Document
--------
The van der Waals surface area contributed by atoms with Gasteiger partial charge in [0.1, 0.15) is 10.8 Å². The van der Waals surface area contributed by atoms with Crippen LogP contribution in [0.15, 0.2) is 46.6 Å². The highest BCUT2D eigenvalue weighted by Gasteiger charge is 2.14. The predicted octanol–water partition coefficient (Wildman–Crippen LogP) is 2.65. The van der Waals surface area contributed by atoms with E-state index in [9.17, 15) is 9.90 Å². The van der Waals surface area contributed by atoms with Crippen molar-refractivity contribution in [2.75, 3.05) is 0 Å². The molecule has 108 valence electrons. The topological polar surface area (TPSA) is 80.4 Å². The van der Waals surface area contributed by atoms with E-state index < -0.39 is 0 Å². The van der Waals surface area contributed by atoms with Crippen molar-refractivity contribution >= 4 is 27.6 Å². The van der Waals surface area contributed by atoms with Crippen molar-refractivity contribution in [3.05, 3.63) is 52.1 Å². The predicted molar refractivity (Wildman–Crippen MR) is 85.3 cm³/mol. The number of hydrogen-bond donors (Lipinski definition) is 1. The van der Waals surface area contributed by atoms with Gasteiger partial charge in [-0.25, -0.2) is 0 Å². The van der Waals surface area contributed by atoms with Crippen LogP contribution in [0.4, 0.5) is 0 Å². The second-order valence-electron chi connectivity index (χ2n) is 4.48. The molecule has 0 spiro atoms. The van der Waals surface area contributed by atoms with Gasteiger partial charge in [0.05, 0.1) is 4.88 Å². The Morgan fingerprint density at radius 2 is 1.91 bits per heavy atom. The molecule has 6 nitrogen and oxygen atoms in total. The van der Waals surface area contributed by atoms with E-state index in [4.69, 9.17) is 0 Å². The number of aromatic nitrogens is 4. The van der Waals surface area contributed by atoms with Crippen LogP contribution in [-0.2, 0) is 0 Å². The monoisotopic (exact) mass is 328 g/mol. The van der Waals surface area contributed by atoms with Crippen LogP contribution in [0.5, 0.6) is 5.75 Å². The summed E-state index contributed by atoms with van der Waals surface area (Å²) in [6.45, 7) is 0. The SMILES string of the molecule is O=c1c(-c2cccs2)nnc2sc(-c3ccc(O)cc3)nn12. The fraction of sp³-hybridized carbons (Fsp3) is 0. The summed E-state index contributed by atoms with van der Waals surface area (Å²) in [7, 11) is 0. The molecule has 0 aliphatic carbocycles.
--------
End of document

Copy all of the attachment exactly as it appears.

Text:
The van der Waals surface area contributed by atoms with Gasteiger partial charge in [0.1, 0.15) is 10.8 Å². The van der Waals surface area contributed by atoms with Crippen LogP contribution in [0.15, 0.2) is 46.6 Å². The highest BCUT2D eigenvalue weighted by Gasteiger charge is 2.14. The predicted octanol–water partition coefficient (Wildman–Crippen LogP) is 2.65. The van der Waals surface area contributed by atoms with E-state index in [9.17, 15) is 9.90 Å². The van der Waals surface area contributed by atoms with Crippen molar-refractivity contribution in [2.75, 3.05) is 0 Å². The molecule has 108 valence electrons. The topological polar surface area (TPSA) is 80.4 Å². The van der Waals surface area contributed by atoms with E-state index < -0.39 is 0 Å². The van der Waals surface area contributed by atoms with Crippen molar-refractivity contribution >= 4 is 27.6 Å². The van der Waals surface area contributed by atoms with Crippen molar-refractivity contribution in [3.05, 3.63) is 52.1 Å². The predicted molar refractivity (Wildman–Crippen MR) is 85.3 cm³/mol. The number of hydrogen-bond donors (Lipinski definition) is 1. The van der Waals surface area contributed by atoms with Gasteiger partial charge in [-0.25, -0.2) is 0 Å². The van der Waals surface area contributed by atoms with Crippen LogP contribution in [0.4, 0.5) is 0 Å². The second-order valence-electron chi connectivity index (χ2n) is 4.48. The molecule has 0 spiro atoms. The van der Waals surface area contributed by atoms with Gasteiger partial charge in [0.05, 0.1) is 4.88 Å². The Morgan fingerprint density at radius 2 is 1.91 bits per heavy atom. The molecule has 6 nitrogen and oxygen atoms in total. The van der Waals surface area contributed by atoms with E-state index in [4.69, 9.17) is 0 Å². The number of aromatic nitrogens is 4. The van der Waals surface area contributed by atoms with Crippen LogP contribution in [-0.2, 0) is 0 Å². The monoisotopic (exact) mass is 328 g/mol. The van der Waals surface area contributed by atoms with Crippen LogP contribution in [0.5, 0.6) is 5.75 Å². The summed E-state index contributed by atoms with van der Waals surface area (Å²) in [6.45, 7) is 0. The SMILES string of the molecule is O=c1c(-c2cccs2)nnc2sc(-c3ccc(O)cc3)nn12. The fraction of sp³-hybridized carbons (Fsp3) is 0. The summed E-state index contributed by atoms with van der Waals surface area (Å²) in [7, 11) is 0. The molecule has 0 aliphatic carbocycles.